Trump decertifying the nuclear deal isn’t putting pressure on Iran. It’s isolating the US.

Trump decertifying the nuclear deal isn’t putting pressure on Iran. It’s isolating the US.
President Donald Trump leaves the podium on Friday after announcing he will not recertify the Iran nuclear deal. Drew Angerer/Getty Images
President Donald Trump leaves the podium on Friday after announcing he will not recertify the Iran nuclear deal. Drew Angerer/Getty Images

President Donald Trump on Friday decertified the Iran nuclear deal, calling on Congress to address the “many serious flaws” of the landmark agreement or else he will end it.

“We cannot and will not make this certification,” Trump said from the White House Friday. “We will not continue down a path whose predictable conclusion is more violence, more terror and the very real threat of Iran’s nuclear breakout.”

It was a sternly worded announcement, delivered by Trump through gritted teeth, that characterized the Obama-era deal as a “political and economic lifeline” for Iran — which he claimed, contrary to what his own secretary of state said a day earlier, was not fulfilling the terms of the accord.

Here’s what Trump did on Friday — and what it means for the United States and Iran going forward.

What is the Iran nuclear deal?

Then-President Barack Obama discusses the Iran nuclear deal during a 2015 address in the Rose Garden of the White House.
Then-President Barack Obama discusses the Iran nuclear deal during a 2015 address in the Rose Garden of the White House. Susan Walsh/AP

The landmark deal — brokered by then-President Barack Obama in 2015 — stipulates that the U.S. will open up tens of billions of dollars of Iran’s assets in exchange for the country reducing its uranium enrichment centrifuges and stockpile by 98%.

At the time, Obama told Mic that the deal “prevents Iran from getting a nuclear weapon” and helps keep the U.S. from having to conduct a potential military strike on the country.

But Republicans argued that the deal was too soft on Iran, and Trump — one of the most vocal critics of the agreement — vowed during the campaign to “rip it up.”

He strongly suggested in a September address to the United Nations General Assembly that he would pull the U.S. out of the deal — even though the administration had found Iran to be compliant with its terms.

“Frankly, that deal was an embarrassment to the United States, and I don’t think you’ve heard the last of it,” Trump said. “Believe me.”

On Friday, he once again claimed that Iran had committed “multiple violations” of the deal — directly contradicting what Secretary of State Rex Tillerson had said Thursday — and said that the deal provided the regime with an “immediate financial boost” that they’ve used to sponsor terrorism.

He called on Congress to strengthen the deal so that the “Iranian regime can never threaten the world with nuclear weapons” and said that if they didn’t, he would terminate the deal. He also imposed new sanctions on Iran’s Revolutionary Guard.

The issue now goes to the gridlock-plagued Congress, which will essentially be tasked with quickly reworking an approach to Iran that had been several years in the making.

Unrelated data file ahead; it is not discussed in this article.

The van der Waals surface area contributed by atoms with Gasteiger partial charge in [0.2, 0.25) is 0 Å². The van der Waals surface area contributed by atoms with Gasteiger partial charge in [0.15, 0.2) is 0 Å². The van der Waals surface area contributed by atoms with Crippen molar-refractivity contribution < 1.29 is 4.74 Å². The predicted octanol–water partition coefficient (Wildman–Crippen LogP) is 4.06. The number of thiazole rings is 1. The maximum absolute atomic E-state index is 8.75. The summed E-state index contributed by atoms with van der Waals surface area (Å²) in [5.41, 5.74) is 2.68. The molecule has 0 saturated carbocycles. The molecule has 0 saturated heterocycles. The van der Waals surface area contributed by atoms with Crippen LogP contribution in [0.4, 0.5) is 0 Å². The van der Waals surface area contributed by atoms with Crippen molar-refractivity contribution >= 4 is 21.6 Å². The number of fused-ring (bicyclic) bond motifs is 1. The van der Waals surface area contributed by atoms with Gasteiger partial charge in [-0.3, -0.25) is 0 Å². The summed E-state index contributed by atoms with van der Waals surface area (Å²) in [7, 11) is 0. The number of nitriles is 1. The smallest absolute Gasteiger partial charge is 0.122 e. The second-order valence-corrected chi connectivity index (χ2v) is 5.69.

“As president of the United States, my highest obligation is to ensure the safety and security of the American people,” Trump said Friday. “The longer we ignore a threat, the more dangerous that threat becomes.”

Trump’s move on Iran “isolates” the U.S.

President Donald Trump punts the future of the Iran nuclear deal to Congress in a White House address on Friday.
President Donald Trump punts the future of the Iran nuclear deal to Congress in a White House address on Friday. Evan Vucci/AP

But America’s ability to address the Iranian threat would likely be weakened if Trump were to follow through on his tough talk, according to Waheguru Pal Singh Sidhu, a visiting clinical assistant professor of global affairs at New York University’s School of Professional Studies.

“It’s difficult to fathom what the grand strategy here is,” he said. “Basically, what Trump’s decision is going to do is it will isolate the U.S. from any kind of process on Iran.”

That’s because it’s not just the U.S. and Iran in the deal — the United Kingdom, France, Germany, Russia and China are all signed onto it as well, and appear to be committed to it.

“We cannot afford as an international community, as Europe for sure, to dismantle a nuclear agreement that is working and delivering,” Federica Mogherini, foreign policy chief of the European Union, said Friday. “The international community, and the European Union with it, has clearly indicated that the deal is, and will, continue to be in place.” Britain’s Theresa May, Germany’s Angela Merkel and France’s Emmanuel Macron have also said they remain “committed” to the agreement.

Iranian leader Hassan Rouhani has also said that his country “will continue to stick to” the terms of the deal, according to the Associated Press.

The deal could survive a U.S. withdrawal, in other words, and any unilateral sanctions imposed by the U.S. may not be strong enough to exert much influence on Iran.

As such, a potential withdrawal from the deal on Trump’s part likely would only serve to further isolate the U.S. from its European allies — and reduce its influence in the Middle East.

Former Vice President Joe Biden slammed Trump’s announcement Friday, saying the decision to decertify “will cost us leverage,” “weaken our unity with our allies” and “damage our credibility.”

“It constitutes an unfounded and unnecessary threat to America’s national security — one that inflicts lasting damage to American global leadership,” Biden wrote in a Facebook post. “Unilaterally putting the deal at risk does not isolate Iran. It isolates us.”